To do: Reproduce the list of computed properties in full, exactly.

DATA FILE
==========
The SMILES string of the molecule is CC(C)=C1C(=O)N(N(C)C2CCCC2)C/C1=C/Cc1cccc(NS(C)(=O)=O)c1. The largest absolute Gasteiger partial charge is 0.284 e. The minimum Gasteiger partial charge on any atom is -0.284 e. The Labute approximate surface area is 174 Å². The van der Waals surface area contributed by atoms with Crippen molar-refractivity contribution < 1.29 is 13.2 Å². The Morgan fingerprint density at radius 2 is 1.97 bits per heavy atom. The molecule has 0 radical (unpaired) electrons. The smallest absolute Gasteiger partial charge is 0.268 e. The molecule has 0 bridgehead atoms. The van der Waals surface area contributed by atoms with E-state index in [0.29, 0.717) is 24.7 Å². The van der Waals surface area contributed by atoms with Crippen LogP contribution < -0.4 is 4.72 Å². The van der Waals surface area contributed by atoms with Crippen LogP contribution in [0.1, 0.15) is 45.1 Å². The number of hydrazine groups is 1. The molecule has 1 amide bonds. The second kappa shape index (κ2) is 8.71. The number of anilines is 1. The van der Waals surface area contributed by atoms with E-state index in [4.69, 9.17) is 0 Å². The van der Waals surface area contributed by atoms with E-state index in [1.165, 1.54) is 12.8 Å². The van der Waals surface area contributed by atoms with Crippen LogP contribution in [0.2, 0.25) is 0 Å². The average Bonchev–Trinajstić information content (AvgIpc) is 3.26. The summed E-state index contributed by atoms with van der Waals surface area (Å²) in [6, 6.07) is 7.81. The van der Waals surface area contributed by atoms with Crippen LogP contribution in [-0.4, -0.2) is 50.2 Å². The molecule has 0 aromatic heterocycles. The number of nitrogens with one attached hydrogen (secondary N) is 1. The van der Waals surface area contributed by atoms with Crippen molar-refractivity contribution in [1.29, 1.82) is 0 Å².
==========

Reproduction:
The SMILES string of the molecule is CC(C)=C1C(=O)N(N(C)C2CCCC2)C/C1=C/Cc1cccc(NS(C)(=O)=O)c1. The largest absolute Gasteiger partial charge is 0.284 e. The minimum Gasteiger partial charge on any atom is -0.284 e. The Labute approximate surface area is 174 Å². The van der Waals surface area contributed by atoms with Crippen molar-refractivity contribution < 1.29 is 13.2 Å². The Morgan fingerprint density at radius 2 is 1.97 bits per heavy atom. The molecule has 0 radical (unpaired) electrons. The smallest absolute Gasteiger partial charge is 0.268 e. The molecule has 0 bridgehead atoms. The van der Waals surface area contributed by atoms with E-state index in [0.29, 0.717) is 24.7 Å². The van der Waals surface area contributed by atoms with Crippen LogP contribution < -0.4 is 4.72 Å². The van der Waals surface area contributed by atoms with Crippen LogP contribution in [0.1, 0.15) is 45.1 Å². The number of hydrazine groups is 1. The molecule has 1 amide bonds. The second kappa shape index (κ2) is 8.71. The number of anilines is 1. The van der Waals surface area contributed by atoms with E-state index in [4.69, 9.17) is 0 Å². The van der Waals surface area contributed by atoms with E-state index in [1.165, 1.54) is 12.8 Å². The van der Waals surface area contributed by atoms with Crippen LogP contribution in [0.2, 0.25) is 0 Å². The average Bonchev–Trinajstić information content (AvgIpc) is 3.26. The summed E-state index contributed by atoms with van der Waals surface area (Å²) in [6, 6.07) is 7.81. The van der Waals surface area contributed by atoms with Crippen LogP contribution in [-0.4, -0.2) is 50.2 Å². The molecule has 0 aromatic heterocycles. The number of nitrogens with one attached hydrogen (secondary N) is 1. The van der Waals surface area contributed by atoms with Crippen molar-refractivity contribution in [1.29, 1.82) is 0 Å².